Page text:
For a concrete decision, priority will be given to the consideration of the 127 Romanian parishes at a future Synod session. It is necessary to consult with these parishes, the bishops state, as they are concerned about preserving their ethnic and linguistic identity.

Thus, the Synod writes that it is necessary to obtain written guarantees from the Church authorities that the Romanians’ ethnicity and language will be respected and that they will have the opportunity to organize into a Romanian vicariate and to cultivate their spiritual connection with the Romanian Patriarchate.

The statement also mentions that a Ukrainian vicariate has operated in Romania since 1990.

The Romanian Church will also request that Constantinople clarify the problem of the non-canonical hierarchs and priests in the West, who belonged to the former “Kiev Patriarchate.”

The Holy Synod will express its official position following the above-mentioned consultations.

http://orthochristian.com/119511.html?fbclid=IwAR07XvnA1u84ZZAQCU9G3cUTS76OT9aE74H6Vulpcnj5bu9LqGWVaT3U18s

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  • Сличан садржај

    • Од Ромејац,
      Cherkassy, Ukraine, March 14, 2019

      Criticizing the tomos of autocephaly given to the Ukrainian schismatic church by the Patriarchate of Constantinople is now being seen as a criminal offense in Ukraine.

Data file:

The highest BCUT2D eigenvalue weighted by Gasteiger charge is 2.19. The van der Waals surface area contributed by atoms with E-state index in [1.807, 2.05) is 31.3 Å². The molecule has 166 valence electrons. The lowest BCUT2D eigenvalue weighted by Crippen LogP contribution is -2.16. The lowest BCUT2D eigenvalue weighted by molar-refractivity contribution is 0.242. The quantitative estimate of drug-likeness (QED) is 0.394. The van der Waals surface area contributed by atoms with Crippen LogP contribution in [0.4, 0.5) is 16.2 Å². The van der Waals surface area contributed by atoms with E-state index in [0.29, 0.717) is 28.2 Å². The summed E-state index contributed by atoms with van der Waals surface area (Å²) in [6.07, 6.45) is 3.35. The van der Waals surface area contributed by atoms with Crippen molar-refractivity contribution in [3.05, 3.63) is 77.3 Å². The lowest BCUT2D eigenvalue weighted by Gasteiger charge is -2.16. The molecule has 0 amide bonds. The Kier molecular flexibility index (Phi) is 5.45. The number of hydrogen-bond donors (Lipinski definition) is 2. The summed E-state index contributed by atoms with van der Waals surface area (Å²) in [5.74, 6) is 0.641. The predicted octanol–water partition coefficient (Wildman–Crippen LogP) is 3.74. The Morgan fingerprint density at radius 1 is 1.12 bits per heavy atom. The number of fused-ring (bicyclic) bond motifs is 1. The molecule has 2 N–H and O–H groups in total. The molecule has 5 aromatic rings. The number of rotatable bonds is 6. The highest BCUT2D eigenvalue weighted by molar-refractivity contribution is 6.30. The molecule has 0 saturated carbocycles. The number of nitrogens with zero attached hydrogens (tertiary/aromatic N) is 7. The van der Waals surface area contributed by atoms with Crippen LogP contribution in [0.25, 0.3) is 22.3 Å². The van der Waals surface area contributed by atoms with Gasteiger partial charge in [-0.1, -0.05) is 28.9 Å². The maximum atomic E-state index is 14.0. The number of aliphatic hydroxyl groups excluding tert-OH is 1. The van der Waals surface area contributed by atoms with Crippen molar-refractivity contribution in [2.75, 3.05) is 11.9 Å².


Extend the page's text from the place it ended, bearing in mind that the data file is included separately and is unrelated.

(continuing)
Seven employees of the Security Service of Ukraine (SSU), the nation’s successor to the KGB, the Ministry of Internal Affairs, and the Prosecutor’s Office spent four hours searching the apartment of Ukrainian writer Oleg Slepinin, accused of publishing articles under a pseudonym in Russian outlets, the Security Service’s press service reports.
      The search took place yesterday, resulting in the officers confiscating several personal items. He is accused of condemning the creation of the so-called “Orthodox Church of Ukraine” and the granting of the tomos of autocephaly on January 6.
      “In the Cherkassy Province, the SSU blocked the spread of provocative anti-Ukrainian materials, aimed at inciting religious enmity,” the statement reads. The Security Service also earlier accused hierarchs and priests possessing a pamphlet explaining the schism in Ukraine of inciting religious enmity and even treason.
      The computer, laptop, phone, flash drives, diplomas, books with autographs, and business cards, etc. of the winner of international literary awards were seized during the search, religious scholar and historian Dmitry Skvortsov reported on Facebook. According to him, Slepinin has no lawyer.
      He had just been released from the hospital a week prior, having been treated for hypertensive crisis. He suffered a repeat attack during the four-hour search, though he refused hospitalization.
      http://orthochristian.com/119901.html?fbclid=IwAR3TcX8suB7uGQrtaeFOLlU0QvgTS_AIQOa2ZNsqHbrJimVzss7f6fdU9g8
    • Од Ромејац,
      Several hundred people were received into the holy Orthodox Church by the Mystery of Baptism in India recently, including 47 Protestant pastors who have been telling their communities about the true faith.
      A missionary team, consisting of Fr. Athanasius Kone of the Holy Theotokos of Iveron Russian Orthodox Church in Hawaii, Papa Ephraim, formerly of St. Anthony’s Monastery in Arizona and currently of St. Nilus Skete in Alaska, Fr. George Maximov of Moscow, Sister Paraskevi of St. Nilus Skete, and Sister Ioanna and Anastasia from Moscow, spent about two weeks in India, preaching and teaching about holy Orthodoxy and baptizing 350 people into Christ.